Matt Peters presented his report on the 2013 Search Engine Ranking Factors at MozCon yesterday. This report consists of data correlations combined with a survey of 120 SEO professionals to come up with what the SEO community feels are the top ranking factors that Google is looking for in 2013.
While most of this data is only relevant to SEO professionals or people who love statistics and data, it still gives small business owners a good insight to what they can do to help out their own business’ presence online. If you know what Google considers important, it helps you decide what you should focus your efforts (and spending) on.
Important Ranking Factors (according to survey respondents)
Domain level authority link metrics / Page-Level Link Metrics
Looking at this chart, the top factor that SEOs still think is important is the number of links that are coming in to your website. Having natural links (non-paid, non-spam) coming in to both home page and content pages is still an integral part of Google’s algorithm and helps the search engine calculate your authority and knowledge on individual search queries.
Takeaway: Links still matter as long as they are natural and not spam
Page-Level Keyword & Content-Based / Keyword-Agnostic Features / User Usage & Traffic/Query Data
Second most important factor in this survey is how well optimized your pages are for your certain niche. Having good content that is consistent with your keyword strategies has been, and always will be part of what Google uses to determine how your web page should rank. The other on-page content factor in this is how “fresh” or new your content is. It also relates to how much content you produce about your certain keywords. The last content factor Google considers is if a user clicks on your search results, how long does he stay on your page before bouncing back to the search results.
Takeaway: Have fresh and new content that demonstrates to the user and the search engine that you are relevant and authoritative for the search query you are ranked for.
Page-Level Social Metrics
This factor is where some SEOs disagree. Some think that the number of re-tweets, Facebook shares, and Google +1s play into Google’s ranking factors, while others think these have no bearing on SEO at all. While, for now, it might not be an important ranking factor, the future of search is getting more semantic, and you and your circle of friends, co-workers, and family members will be a factor in delivering you the most relevant results. Think of it as an algorithmic “word-of-mouth” signal. If it is more relevant to your circle, then the search engines will think it will be more relevant to you.
Takeaway: Use social media to your advantage; it isn’t always about doing things that affect the now, but building your online presence for the future also. The extra traffic and exposure from social media can be just as important as the SEO.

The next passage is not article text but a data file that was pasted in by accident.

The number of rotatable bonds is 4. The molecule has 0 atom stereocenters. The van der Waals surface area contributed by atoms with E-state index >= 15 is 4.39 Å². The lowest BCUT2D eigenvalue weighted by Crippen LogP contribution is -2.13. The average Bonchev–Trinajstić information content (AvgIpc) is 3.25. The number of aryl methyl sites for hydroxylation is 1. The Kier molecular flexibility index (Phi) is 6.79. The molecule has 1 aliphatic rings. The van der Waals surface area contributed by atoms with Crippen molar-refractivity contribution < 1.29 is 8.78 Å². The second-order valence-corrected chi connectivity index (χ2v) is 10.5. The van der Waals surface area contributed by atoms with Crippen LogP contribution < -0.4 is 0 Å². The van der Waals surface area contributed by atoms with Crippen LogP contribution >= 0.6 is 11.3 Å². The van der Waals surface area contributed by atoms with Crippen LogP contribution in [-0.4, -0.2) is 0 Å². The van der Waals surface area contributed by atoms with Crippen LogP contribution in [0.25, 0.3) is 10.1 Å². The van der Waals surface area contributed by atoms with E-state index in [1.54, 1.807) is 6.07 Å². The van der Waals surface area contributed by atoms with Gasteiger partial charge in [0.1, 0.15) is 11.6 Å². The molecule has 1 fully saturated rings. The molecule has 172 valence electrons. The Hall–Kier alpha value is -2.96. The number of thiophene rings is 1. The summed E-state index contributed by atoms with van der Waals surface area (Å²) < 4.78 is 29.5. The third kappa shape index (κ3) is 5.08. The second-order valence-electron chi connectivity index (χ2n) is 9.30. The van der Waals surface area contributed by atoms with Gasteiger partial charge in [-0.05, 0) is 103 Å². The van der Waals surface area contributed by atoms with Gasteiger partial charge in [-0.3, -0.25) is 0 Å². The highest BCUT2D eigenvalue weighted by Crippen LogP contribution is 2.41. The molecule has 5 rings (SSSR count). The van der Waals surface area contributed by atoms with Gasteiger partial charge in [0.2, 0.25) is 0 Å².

Domain Level Keyword Usage / Domain Level Keyword-Agnostic Features
Exact match and partial match domain names have been losing a lot of relevance as Google releases new changes to their algorithm. You can no longer simply use keywords in your domain and expect it to rank just based on the url itself if your webpage is thin on content and other signals. Google likes and prefers brands and branded content. This doesn’t mean that your small business can’t be a “brand” for your niche.
Takeaway: Stop worrying about getting that perfect keyword rich domain name; it doesn’t factor much into ranking factors, and will continue to matter less and less as Google’s algorithm changes.
The Future of SEO
The SEO professionals surveyed were also asked what ranking factors they think will be important in the future. It’s no surprise that the most important factors are actually the most beneficial to the user. Good content, naturally optimized on-page elements and user experience have always been and will always be good factors to concentrate on. The continued melding of SEO, Social Media, and User Experience is what Google hopes to use to clean up the internet and weed out irrelevant and spam sites. Authority will also play a big role in the future of rankings. Google would like to limit spammers and black-hat SEOs by trying to tie content on the web to its respective author or brand.
Takeaway: Ranking factors for 2013 and beyond haven’t changed much in the eyes of Google. They are still looking for new, relevant content to promote on the web over the spam and thin pages. Small business owners should build their presence just as they build their business – using good ethical tactics and hard work. Not only is this better for the internet as a whole in the future, but it’s critical in keeping your hard work from being penalized by Google.
Here is the in-depth report with statistical data and explanations for those who want to dig in deeper